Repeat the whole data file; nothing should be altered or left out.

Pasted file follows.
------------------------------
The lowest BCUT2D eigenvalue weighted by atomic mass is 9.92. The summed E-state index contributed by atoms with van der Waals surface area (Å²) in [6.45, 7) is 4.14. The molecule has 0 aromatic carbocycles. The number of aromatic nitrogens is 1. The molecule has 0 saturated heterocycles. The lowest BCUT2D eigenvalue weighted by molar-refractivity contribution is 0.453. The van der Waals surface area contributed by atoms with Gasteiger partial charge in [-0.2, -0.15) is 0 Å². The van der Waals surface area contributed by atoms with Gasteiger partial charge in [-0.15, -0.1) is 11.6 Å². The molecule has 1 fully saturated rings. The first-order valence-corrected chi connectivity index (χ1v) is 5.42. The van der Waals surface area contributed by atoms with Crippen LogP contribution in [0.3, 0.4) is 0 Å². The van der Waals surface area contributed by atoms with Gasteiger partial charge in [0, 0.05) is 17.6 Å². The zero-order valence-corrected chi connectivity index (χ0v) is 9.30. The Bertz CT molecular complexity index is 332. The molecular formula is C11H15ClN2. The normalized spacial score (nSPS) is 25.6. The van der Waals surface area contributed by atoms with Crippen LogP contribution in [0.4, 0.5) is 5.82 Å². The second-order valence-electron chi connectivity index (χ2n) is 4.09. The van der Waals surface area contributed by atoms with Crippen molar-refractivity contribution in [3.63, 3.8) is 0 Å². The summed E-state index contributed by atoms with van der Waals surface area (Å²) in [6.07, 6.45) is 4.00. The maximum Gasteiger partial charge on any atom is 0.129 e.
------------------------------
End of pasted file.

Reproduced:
The lowest BCUT2D eigenvalue weighted by atomic mass is 9.92. The summed E-state index contributed by atoms with van der Waals surface area (Å²) in [6.45, 7) is 4.14. The molecule has 0 aromatic carbocycles. The number of aromatic nitrogens is 1. The molecule has 0 saturated heterocycles. The lowest BCUT2D eigenvalue weighted by molar-refractivity contribution is 0.453. The van der Waals surface area contributed by atoms with Gasteiger partial charge in [-0.2, -0.15) is 0 Å². The van der Waals surface area contributed by atoms with Gasteiger partial charge in [-0.15, -0.1) is 11.6 Å². The molecule has 1 fully saturated rings. The first-order valence-corrected chi connectivity index (χ1v) is 5.42. The van der Waals surface area contributed by atoms with Crippen LogP contribution in [0.3, 0.4) is 0 Å². The van der Waals surface area contributed by atoms with Gasteiger partial charge in [0, 0.05) is 17.6 Å². The zero-order valence-corrected chi connectivity index (χ0v) is 9.30. The Bertz CT molecular complexity index is 332. The molecular formula is C11H15ClN2. The normalized spacial score (nSPS) is 25.6. The van der Waals surface area contributed by atoms with Crippen LogP contribution in [0.4, 0.5) is 5.82 Å². The second-order valence-electron chi connectivity index (χ2n) is 4.09. The van der Waals surface area contributed by atoms with Crippen molar-refractivity contribution in [3.63, 3.8) is 0 Å². The summed E-state index contributed by atoms with van der Waals surface area (Å²) in [6.07, 6.45) is 4.00. The maximum Gasteiger partial charge on any atom is 0.129 e.